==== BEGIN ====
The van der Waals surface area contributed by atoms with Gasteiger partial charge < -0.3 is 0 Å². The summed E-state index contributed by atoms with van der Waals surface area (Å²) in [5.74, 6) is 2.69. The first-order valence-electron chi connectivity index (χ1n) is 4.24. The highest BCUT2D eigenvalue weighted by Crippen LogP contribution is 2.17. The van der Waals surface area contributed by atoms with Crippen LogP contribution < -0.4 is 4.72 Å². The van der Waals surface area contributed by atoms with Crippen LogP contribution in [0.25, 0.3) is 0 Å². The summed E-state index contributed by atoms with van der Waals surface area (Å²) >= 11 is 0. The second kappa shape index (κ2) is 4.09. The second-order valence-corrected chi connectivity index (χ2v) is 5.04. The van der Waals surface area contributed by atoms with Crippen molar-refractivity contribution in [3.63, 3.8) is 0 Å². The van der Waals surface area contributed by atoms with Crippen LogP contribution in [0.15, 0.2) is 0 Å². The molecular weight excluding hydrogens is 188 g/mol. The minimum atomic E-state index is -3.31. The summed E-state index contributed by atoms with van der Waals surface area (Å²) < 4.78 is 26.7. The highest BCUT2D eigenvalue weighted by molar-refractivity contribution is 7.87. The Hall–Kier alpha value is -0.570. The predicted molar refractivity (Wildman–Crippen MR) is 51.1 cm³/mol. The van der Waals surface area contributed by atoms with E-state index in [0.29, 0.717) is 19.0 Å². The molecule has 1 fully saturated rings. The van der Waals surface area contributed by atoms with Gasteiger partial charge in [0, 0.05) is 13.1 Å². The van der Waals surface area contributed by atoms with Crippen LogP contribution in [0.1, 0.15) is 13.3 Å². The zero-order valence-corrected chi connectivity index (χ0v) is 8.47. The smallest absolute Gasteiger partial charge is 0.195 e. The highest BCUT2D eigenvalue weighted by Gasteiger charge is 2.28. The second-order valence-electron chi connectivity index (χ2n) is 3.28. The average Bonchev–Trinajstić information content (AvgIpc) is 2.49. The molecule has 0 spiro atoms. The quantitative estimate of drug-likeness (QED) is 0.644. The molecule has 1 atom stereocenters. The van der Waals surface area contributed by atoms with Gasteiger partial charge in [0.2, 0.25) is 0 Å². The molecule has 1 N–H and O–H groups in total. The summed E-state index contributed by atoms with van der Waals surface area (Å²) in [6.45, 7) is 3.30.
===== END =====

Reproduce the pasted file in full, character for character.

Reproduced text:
The van der Waals surface area contributed by atoms with Gasteiger partial charge < -0.3 is 0 Å². The summed E-state index contributed by atoms with van der Waals surface area (Å²) in [5.74, 6) is 2.69. The first-order valence-electron chi connectivity index (χ1n) is 4.24. The highest BCUT2D eigenvalue weighted by Crippen LogP contribution is 2.17. The van der Waals surface area contributed by atoms with Crippen LogP contribution < -0.4 is 4.72 Å². The van der Waals surface area contributed by atoms with Crippen LogP contribution in [0.25, 0.3) is 0 Å². The summed E-state index contributed by atoms with van der Waals surface area (Å²) >= 11 is 0. The second kappa shape index (κ2) is 4.09. The second-order valence-corrected chi connectivity index (χ2v) is 5.04. The van der Waals surface area contributed by atoms with Crippen molar-refractivity contribution in [3.63, 3.8) is 0 Å². The van der Waals surface area contributed by atoms with Crippen LogP contribution in [0.15, 0.2) is 0 Å². The molecular weight excluding hydrogens is 188 g/mol. The minimum atomic E-state index is -3.31. The summed E-state index contributed by atoms with van der Waals surface area (Å²) < 4.78 is 26.7. The highest BCUT2D eigenvalue weighted by molar-refractivity contribution is 7.87. The Hall–Kier alpha value is -0.570. The predicted molar refractivity (Wildman–Crippen MR) is 51.1 cm³/mol. The van der Waals surface area contributed by atoms with E-state index in [0.29, 0.717) is 19.0 Å². The molecule has 1 fully saturated rings. The van der Waals surface area contributed by atoms with Gasteiger partial charge in [0, 0.05) is 13.1 Å². The van der Waals surface area contributed by atoms with Crippen LogP contribution in [0.1, 0.15) is 13.3 Å². The zero-order valence-corrected chi connectivity index (χ0v) is 8.47. The smallest absolute Gasteiger partial charge is 0.195 e. The highest BCUT2D eigenvalue weighted by Gasteiger charge is 2.28. The second-order valence-electron chi connectivity index (χ2n) is 3.28. The average Bonchev–Trinajstić information content (AvgIpc) is 2.49. The molecule has 0 spiro atoms. The quantitative estimate of drug-likeness (QED) is 0.644. The molecule has 1 atom stereocenters. The van der Waals surface area contributed by atoms with Gasteiger partial charge in [0.2, 0.25) is 0 Å². The molecule has 1 N–H and O–H groups in total. The summed E-state index contributed by atoms with van der Waals surface area (Å²) in [6.45, 7) is 3.30.